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Carr v. National Association of Forensic Counselors, Inc.

United States District Court, Central District of California

December 29, 2014

Clark Carr, et al.
v.
National Association of Forensic Counselors, Inc., et al.

PROCEEDINGS (IN CHAMBERS): ORDER DENYING AS MOOT DEFENDANTS' MOTION TO DISMISS OR ALTERNATIVELY TRANSFER PURSUANT TO FED. R. CIV. P. RULES 12(b) AND 13(a) [filed 11/20/14; Docket No. 6]; ORDER DENYING AS MOOT DEFENDANTS FRANCIS DEISLER AND KARLA DEISLER TAYLOR'S MOTION TO DISMISS [filed 12/4/14; Docket No. 16]; and ORDER GRANTING IN PART AND DENYING IN PART PLAINTIFF'S MOTION FOR REMAND PURSUANT TO 28 U.S.C. §§ 1332 AND 1447 AND FOR ATTORNEYS' FEES PURSUANT TO 28 U.S.C. § 1447 [filed 12/8/14; Docket No. 17]

PRESENT: HONORABLE JOHN F. WALTER, UNITED STATES DISTRICT JUDGE

On November 20, 2014, Defendants National Association of Forensic Counselors, Inc. ("NAFC") and American Academy of Certified Forensic Counselors, d/b/a American College of Certified Forensic Counselors ("ACCFC") (collectively, the "Entity Defendants") filed a Motion to Dismiss or Alternatively Transfer Pursuant to Fed.R.Civ.P. Rules 12(b) and 13(a) ("Motion to Dismiss or Transfer"). On December 15, 2014, Plaintiff Clark Carr ("Plaintiff") filed his Opposition. On December 22, 2014, the Entity Defendants filed a Reply. On December 4, 2014, Defendants Francis Deisler ("Deisler") and Karla Deisler Taylor ("Taylor") (collectively, the "Individual Defendants") filed a Motion to Dismiss. On December 15, 2014, Plaintiff filed his Opposition. On December 22, 2104, the Individual Defendants filed a Reply. On December 8, 2014, Plaintiff filed Motion for Remand Pursuant to 28 U.S.C. §§ 1332 & 1447 and for Attorneys' Fees Pursuant to 28 U.S.C. § 1447 ("Motion for Remand and Attorneys' Fees"). On December 15, 2014, the Entity Defendants and the Individual Defendants (collectively, "Defendants") filed their Opposition. On December 22, 2014, Plaintiff filed a Reply. Pursuant to Rule 78 of the Federal Rules of Civil Procedure and Local Rule 7-15, the Court finds that these matters are appropriate for decision without oral argument. The hearing calendared for January 5, 2014 is hereby vacated and the matters taken off calendar. After considering the moving, opposing, and reply papers, and the arguments therein, the Court rules as follows:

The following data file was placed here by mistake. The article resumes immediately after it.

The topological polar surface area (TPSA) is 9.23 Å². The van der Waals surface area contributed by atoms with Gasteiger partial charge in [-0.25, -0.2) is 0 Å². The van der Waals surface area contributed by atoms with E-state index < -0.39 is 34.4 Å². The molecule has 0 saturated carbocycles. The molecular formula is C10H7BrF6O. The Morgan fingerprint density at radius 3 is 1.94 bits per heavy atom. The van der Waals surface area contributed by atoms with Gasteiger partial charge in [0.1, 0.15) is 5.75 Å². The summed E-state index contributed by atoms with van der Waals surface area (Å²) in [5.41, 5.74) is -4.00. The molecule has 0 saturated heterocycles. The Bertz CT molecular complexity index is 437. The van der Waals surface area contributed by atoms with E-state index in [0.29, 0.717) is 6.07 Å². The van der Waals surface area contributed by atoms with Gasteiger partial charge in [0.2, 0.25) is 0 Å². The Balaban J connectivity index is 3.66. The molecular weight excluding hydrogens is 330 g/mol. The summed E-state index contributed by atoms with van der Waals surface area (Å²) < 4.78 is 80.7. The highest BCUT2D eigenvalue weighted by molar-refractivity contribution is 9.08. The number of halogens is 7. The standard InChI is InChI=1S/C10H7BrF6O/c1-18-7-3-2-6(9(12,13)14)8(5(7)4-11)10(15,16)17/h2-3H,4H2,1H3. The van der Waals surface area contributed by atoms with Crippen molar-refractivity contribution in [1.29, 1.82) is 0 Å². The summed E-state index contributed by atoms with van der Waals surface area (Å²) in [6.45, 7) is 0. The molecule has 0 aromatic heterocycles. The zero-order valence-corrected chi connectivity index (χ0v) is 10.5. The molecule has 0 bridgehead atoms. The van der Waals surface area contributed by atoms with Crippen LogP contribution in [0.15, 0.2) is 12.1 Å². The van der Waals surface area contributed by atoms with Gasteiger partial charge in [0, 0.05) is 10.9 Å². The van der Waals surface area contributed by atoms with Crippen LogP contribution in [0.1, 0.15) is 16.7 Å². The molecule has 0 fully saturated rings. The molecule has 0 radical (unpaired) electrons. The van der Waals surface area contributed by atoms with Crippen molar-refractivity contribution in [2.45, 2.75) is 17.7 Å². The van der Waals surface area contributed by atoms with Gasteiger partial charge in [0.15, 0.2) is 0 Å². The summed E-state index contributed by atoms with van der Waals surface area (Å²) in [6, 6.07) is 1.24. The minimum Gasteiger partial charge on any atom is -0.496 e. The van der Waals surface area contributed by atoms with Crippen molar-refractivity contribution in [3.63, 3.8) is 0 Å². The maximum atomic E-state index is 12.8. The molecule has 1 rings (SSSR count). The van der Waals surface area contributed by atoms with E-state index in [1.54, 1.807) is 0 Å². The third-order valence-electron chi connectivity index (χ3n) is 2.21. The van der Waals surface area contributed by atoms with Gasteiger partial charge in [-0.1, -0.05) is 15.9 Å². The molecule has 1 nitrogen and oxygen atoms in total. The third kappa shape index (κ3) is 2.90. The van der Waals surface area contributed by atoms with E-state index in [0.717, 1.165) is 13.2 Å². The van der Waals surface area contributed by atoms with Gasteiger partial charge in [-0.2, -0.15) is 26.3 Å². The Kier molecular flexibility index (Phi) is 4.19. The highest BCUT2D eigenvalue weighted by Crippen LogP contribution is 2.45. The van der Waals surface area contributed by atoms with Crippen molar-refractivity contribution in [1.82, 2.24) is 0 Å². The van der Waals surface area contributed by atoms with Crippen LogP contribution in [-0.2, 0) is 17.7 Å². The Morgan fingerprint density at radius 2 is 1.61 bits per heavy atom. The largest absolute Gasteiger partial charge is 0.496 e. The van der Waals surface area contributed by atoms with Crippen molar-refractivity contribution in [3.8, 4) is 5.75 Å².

I. Legal Standard

A motion to remand is the proper procedure for challenging removal. See N. Cal. Dist. Council of Laborers v. Pittsburgh-Des Moines Steel Co., 69 F.3d 1034, 1038 (9th Cir.1995). The removal statute is strictly construed, and any doubt about the right of removal is resolved in favor of remand. See Gaus v. Miles, Inc., 980 F.2d 564, 566 (9th Cir.1992); see also Prize Prize, Inc. v. Matrix, Inc., 167 F.3d 1261, 1265 (9th Cir.1999). Consequently, if a plaintiff challenges the defendant's removal of a case, the defendant bears the burden of establishing the propriety of the removal. See Gaus, 980 F.2d at 566; see also Duncan v. Stuetzle, 76 F.3d 1480, 1485 (9th Cir. 1996) (citations and quotations omitted) ("Because of the Congressional purpose to restrict the jurisdiction of the federal courts on removal, the statute is strictly construed, and federal jurisdiction must be rejected if there is any doubt as to the right of removal in the first instance.").

II. Discussion

On October 6, 2014, Plaintiff, on his own behalf and on behalf of a class of similarly situated persons, filed a Complaint against Defendants in Los Angeles Superior Court, alleging causes of action for: (1) consumer fraud and unfair competition, California Business & Professions Code §§ 17200, et seq.; (2) fraudulent and false advertising, California Business & Professions Code § 17500; and (3) fraud. In the Complaint, Plaintiff alleges that Defendants provided alcohol and drug counselor certifications to individuals in California and fraudulently represented that their certifications were "nationally recognized" when in fact the California Department of Alcohol and Drug Programs never authorized any of the Defendants to certify alcohol and drug counselors. In addition, Plaintiff alleges that Defendants concealed their violations of applicable California regulations in order to mislead putative class members into paying annual fees for unlawful and worthless counselor certificates.